What would you do if you received $10,000? Buy a car? Go to Las Vegas? Would you change your mind if the money came from an insurance settlement from your father’s death? What if you were struggling to make ends meet while forcing yourself to serve in others’ houses, sacrificing your dignity to put food on the table? Would you change your mind? The Younger family faces this problem in Theatre UCSB’s latest production, “A Raisin in the Sun.”

Lorraine Hansberry’s “A Raisin in the Sun” follows the Youngers – a black family struggling to make its dreams a reality in socially hostile Chicago during the early 1950s. The play opens with the head of the family, Lena Younger (Bianca Swan), waiting for the arrival of the $10,000 life insurance settlement from her late husband. Also awaiting the arrival of the check are her opportunistic son, Walter Lee (Rashad El-Amin), and her Afrocentric daughter Beneatha (Aisha Camille Kabia). Cramped in a ghetto apartment, the five family members dream of something better and hope the money will advance their situation. Ruth (Taryn Corinne Bradley) and Lena dream of a house, humanitarian Beneatha dreams of becoming a doctor in Africa and Walter Lee dreams of investing in a better life. But life is never easy and it seems the Youngers have two strikes against them – beginning with internal conflict in the family and social pressure because of skin color, with opportunities for a better life always one step out of reach.

Although this play is set in a Chicago ghetto, the story and the characters span both time and space. The trials that a family goes through to not only stay together but to flourish and encourage each other to succeed can be easily transferred to any period. Director Judith Olauson masterfully blends music, stage and movement to create the offstage hostile world outside the apartment and its effects on the people we see inside. Relationships dynamically change, but so does the physical environment, the space between the actors and the tension felt in the room.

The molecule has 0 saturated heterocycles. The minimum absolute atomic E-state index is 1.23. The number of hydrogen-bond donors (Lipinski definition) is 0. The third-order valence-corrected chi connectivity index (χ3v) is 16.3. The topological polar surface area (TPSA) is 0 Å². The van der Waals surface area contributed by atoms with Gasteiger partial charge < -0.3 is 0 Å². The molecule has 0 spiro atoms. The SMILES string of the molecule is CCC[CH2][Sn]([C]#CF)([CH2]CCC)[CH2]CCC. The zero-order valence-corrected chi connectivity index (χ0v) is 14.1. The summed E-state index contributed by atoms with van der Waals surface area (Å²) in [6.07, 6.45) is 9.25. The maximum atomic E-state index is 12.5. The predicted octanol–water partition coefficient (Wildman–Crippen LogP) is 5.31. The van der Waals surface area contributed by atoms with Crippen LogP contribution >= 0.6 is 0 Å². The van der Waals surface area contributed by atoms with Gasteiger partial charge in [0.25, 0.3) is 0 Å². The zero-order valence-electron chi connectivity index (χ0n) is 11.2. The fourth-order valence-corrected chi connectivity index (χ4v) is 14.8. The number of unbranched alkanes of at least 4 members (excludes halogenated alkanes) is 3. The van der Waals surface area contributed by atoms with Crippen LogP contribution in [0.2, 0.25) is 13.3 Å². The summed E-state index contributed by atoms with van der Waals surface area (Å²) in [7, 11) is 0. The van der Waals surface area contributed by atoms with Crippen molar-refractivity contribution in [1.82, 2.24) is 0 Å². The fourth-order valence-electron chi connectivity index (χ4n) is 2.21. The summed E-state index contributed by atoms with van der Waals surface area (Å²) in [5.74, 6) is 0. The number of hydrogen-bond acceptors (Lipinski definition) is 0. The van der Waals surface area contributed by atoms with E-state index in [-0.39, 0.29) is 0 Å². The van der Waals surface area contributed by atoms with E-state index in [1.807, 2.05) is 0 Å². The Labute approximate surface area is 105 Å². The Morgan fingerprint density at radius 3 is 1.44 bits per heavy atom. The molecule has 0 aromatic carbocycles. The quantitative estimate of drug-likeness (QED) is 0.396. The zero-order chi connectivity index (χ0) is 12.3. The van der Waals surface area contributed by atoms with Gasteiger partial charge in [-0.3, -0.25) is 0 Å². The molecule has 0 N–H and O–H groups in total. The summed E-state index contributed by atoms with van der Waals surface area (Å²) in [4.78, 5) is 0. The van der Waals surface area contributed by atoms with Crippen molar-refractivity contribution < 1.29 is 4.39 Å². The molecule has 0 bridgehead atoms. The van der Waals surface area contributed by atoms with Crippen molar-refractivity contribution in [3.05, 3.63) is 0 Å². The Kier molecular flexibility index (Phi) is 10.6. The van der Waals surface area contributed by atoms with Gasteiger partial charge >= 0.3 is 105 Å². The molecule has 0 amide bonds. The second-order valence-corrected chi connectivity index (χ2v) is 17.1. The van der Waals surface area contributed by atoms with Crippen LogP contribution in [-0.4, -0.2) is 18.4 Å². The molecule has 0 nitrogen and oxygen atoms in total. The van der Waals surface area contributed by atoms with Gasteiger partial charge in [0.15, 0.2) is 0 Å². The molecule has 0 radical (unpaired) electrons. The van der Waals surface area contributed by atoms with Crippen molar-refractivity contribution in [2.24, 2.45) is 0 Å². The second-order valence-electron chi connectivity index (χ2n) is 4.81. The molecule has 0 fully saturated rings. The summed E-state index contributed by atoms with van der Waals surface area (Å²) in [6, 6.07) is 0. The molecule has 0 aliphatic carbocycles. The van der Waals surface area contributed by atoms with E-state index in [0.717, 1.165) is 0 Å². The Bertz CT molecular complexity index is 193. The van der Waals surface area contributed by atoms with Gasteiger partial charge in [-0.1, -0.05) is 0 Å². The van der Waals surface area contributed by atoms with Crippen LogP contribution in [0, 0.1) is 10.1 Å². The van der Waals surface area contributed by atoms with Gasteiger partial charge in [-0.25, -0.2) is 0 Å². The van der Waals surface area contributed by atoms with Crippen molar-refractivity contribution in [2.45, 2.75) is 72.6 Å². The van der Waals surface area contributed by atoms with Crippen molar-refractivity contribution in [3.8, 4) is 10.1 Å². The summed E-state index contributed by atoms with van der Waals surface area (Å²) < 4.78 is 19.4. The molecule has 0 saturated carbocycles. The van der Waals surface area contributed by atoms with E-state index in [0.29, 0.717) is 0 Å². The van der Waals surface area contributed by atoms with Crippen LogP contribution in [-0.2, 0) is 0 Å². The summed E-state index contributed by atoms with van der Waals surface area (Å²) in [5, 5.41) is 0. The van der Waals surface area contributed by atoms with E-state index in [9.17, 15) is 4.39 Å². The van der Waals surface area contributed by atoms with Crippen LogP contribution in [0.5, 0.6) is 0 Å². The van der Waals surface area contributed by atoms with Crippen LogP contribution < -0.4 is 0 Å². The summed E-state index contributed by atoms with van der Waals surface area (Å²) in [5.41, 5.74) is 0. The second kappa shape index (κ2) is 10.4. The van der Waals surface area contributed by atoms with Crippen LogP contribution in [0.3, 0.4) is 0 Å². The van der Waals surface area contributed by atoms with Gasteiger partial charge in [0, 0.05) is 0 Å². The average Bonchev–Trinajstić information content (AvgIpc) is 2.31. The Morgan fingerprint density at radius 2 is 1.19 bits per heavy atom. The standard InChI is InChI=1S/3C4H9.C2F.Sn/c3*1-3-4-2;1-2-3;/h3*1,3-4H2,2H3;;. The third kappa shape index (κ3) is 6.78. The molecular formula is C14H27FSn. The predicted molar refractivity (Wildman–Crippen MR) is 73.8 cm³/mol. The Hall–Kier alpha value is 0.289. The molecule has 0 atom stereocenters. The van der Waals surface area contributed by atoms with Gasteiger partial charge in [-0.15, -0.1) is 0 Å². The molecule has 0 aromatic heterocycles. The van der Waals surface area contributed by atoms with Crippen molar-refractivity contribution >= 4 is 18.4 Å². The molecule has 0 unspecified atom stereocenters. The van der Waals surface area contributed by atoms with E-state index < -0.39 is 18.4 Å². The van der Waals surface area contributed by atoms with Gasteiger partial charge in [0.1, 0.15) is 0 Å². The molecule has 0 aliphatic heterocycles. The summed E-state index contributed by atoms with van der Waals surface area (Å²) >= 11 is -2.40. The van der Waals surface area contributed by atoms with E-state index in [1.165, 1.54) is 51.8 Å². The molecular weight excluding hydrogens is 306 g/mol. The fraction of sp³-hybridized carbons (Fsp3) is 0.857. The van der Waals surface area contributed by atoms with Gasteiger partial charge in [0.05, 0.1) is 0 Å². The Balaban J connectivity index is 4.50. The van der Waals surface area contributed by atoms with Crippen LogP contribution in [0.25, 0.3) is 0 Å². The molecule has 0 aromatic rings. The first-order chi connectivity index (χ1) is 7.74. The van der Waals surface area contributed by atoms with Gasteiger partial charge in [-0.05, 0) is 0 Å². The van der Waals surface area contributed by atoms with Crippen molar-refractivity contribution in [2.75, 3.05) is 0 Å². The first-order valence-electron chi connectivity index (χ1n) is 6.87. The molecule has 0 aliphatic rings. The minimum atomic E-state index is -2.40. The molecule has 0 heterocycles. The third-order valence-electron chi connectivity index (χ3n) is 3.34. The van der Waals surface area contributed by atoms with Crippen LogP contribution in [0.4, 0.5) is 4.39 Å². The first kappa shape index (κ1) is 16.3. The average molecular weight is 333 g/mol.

The acting was amazing. I was concerned in the opening scenes with the lack of intensity between the characters, but as the scenes developed the characters grew stronger, and by the climax the fire and intensity of each family member permeated the theater. The actors developed into a believable family and the individuals melded together well. I was especially pleased with El-Amin’s portrayal of Walter Lee and Swan’s portrayal of Lena. The mature acting of the entire cast impressed me and the production is worth attending.

“A Raisin in the Sun” runs through May 26 at the Performing Arts Theater on the UCSB Campus, Tuesday through Saturday at 8 p.m. and Saturday at 2 p.m. $16 general, $12 students and seniors. Call 893-3535 for information and tickets.